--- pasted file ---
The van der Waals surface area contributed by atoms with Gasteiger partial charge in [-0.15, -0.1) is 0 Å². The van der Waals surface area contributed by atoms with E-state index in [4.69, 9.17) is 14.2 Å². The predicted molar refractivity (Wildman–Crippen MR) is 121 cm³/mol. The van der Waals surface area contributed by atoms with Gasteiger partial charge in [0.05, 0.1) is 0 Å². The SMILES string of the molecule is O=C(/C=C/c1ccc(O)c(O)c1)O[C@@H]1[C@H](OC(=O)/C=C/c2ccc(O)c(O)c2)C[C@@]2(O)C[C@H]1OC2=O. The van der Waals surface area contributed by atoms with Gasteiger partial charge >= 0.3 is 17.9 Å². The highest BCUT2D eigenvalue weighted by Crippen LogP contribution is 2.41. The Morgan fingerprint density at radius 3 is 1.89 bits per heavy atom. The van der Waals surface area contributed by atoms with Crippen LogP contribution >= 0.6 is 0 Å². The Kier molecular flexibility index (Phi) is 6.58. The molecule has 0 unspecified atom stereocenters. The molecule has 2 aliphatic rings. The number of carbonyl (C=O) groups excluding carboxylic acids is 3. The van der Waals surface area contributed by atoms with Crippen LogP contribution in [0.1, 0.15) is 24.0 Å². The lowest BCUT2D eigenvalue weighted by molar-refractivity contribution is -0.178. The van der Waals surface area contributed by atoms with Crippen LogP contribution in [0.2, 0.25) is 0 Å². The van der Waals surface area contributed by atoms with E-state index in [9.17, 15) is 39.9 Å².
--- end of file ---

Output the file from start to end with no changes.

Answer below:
The van der Waals surface area contributed by atoms with Gasteiger partial charge in [-0.15, -0.1) is 0 Å². The van der Waals surface area contributed by atoms with E-state index in [4.69, 9.17) is 14.2 Å². The predicted molar refractivity (Wildman–Crippen MR) is 121 cm³/mol. The van der Waals surface area contributed by atoms with Gasteiger partial charge in [0.05, 0.1) is 0 Å². The SMILES string of the molecule is O=C(/C=C/c1ccc(O)c(O)c1)O[C@@H]1[C@H](OC(=O)/C=C/c2ccc(O)c(O)c2)C[C@@]2(O)C[C@H]1OC2=O. The van der Waals surface area contributed by atoms with Gasteiger partial charge >= 0.3 is 17.9 Å². The highest BCUT2D eigenvalue weighted by Crippen LogP contribution is 2.41. The Morgan fingerprint density at radius 3 is 1.89 bits per heavy atom. The van der Waals surface area contributed by atoms with Crippen LogP contribution >= 0.6 is 0 Å². The Kier molecular flexibility index (Phi) is 6.58. The molecule has 0 unspecified atom stereocenters. The molecule has 2 aliphatic rings. The number of carbonyl (C=O) groups excluding carboxylic acids is 3. The van der Waals surface area contributed by atoms with Crippen LogP contribution in [0.1, 0.15) is 24.0 Å². The lowest BCUT2D eigenvalue weighted by molar-refractivity contribution is -0.178. The van der Waals surface area contributed by atoms with Crippen LogP contribution in [0.2, 0.25) is 0 Å². The van der Waals surface area contributed by atoms with E-state index in [9.17, 15) is 39.9 Å².